There are special rules for divorced parents who claim the child dependency exemption and the child tax credit. The exemption is $3,650 for tax year 2009 and is adjusted upward for inflation in subsequent years. The exemption is phased out as income increases over the threshold of $250,000.00 on a joint return, $208,500 on a head of household return, $166,800 on a single return, and $125,100 on the return of a married person filing separately. The dependency exemption is not available to taxpayers subject to the Alternative Minimum Tax.
The parent entitled to the dependency exemption is also entitled to a $1,000.00 child tax credit which is phased out as income exceeds $110,000.00 on a joint return, return, $75,000 on a single return, and $55,000 for a married individual filing a separate return. The child tax credit is available even if the taxpayer is subject to the Alternative Minimum Tax.
As a general rule, the “custodial parent” claims the dependency exemption for a qualifying eligible child. The custodial parent for purposes of allocating the dependency exemption between divorced parents is the parent with whom the child spends more nights than the other parent during the tax year. The amount of time spent with a parent is determined by the number of nights spent with that parent. 26 USCA § 152(c)(4)(B)(i). If the child resided with both parents during the tax year for the same number of nights, the parent with the highest adjusted gross income gets the exemption. 26 USCA § 152(c)(4)(B)(ii).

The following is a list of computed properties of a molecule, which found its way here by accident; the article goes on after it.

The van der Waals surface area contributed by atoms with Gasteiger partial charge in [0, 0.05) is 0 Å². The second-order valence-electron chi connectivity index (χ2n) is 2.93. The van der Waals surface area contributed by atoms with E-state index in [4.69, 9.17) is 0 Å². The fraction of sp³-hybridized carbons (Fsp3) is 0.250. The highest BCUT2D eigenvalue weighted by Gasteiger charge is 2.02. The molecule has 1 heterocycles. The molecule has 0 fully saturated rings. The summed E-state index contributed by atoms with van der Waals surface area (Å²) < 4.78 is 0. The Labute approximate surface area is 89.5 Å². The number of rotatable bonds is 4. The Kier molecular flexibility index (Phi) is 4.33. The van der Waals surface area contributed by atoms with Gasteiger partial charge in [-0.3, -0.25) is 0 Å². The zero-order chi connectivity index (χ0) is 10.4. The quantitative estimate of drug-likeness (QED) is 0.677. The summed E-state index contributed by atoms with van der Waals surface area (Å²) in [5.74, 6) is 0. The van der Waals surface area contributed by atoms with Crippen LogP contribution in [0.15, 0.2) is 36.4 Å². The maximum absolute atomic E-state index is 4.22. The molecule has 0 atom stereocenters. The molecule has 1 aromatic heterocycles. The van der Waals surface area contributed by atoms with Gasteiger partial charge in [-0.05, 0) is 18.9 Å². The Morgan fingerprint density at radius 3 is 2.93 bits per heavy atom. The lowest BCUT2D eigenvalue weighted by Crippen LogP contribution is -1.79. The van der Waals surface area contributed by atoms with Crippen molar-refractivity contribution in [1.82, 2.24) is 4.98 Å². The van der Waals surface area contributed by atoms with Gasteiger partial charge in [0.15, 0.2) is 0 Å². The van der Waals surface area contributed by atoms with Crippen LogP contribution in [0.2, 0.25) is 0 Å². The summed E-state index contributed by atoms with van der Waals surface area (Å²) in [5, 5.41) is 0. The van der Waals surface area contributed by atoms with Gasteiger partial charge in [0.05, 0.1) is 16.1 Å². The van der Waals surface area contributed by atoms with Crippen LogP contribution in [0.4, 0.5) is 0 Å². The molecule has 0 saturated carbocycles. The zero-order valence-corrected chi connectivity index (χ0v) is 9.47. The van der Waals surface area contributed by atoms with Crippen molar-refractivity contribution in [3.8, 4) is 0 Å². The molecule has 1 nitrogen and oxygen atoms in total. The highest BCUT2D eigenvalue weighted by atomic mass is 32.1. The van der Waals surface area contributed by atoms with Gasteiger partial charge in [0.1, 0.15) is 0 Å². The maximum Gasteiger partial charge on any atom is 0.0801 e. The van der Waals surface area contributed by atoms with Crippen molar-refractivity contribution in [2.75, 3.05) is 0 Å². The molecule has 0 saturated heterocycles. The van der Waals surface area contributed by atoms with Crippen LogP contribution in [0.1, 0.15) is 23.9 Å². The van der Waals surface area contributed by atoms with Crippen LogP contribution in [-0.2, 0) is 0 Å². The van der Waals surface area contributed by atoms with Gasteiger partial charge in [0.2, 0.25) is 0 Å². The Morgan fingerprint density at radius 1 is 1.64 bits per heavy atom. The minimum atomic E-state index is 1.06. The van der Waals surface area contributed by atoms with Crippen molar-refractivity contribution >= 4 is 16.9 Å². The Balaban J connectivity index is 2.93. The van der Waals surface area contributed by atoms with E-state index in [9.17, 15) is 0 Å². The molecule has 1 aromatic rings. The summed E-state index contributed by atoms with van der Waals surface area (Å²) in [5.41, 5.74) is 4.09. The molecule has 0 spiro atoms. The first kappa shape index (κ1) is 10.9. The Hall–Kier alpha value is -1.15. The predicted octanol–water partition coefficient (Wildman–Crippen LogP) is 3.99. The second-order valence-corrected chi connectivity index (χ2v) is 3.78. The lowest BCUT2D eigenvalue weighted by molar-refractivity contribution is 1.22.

The dependency exemption and the child tax credit can be shifted from one divorced parent to the other if statutory requirements are met. The statutory requirement can be met by executing IRC Form 8332 or the equivalent thereof. The courts have been very critical in their interpretation of whether an attempted transfer by parties who do not use Form 8332 in fact satisfies the “equivalent thereof” test. The better practice is to use the suggested form.
The rules related to allocation of dependency exemptions involve many exceptions and qualifications. It is recommended that divorced taxpayers discuss the dependency exemption and child tax credit allocation issue with a trusted family law attorney or tax advisor.
The IRS provides a useful publication which describes the rules related to allocation of the dependency exemptions and the child tax credit between divorced and separated taxpayers. IRS Publication 501, “Exemptions, Standard Deduction, and Filing Information” is available for download from the IRS web site (www.irs.gov).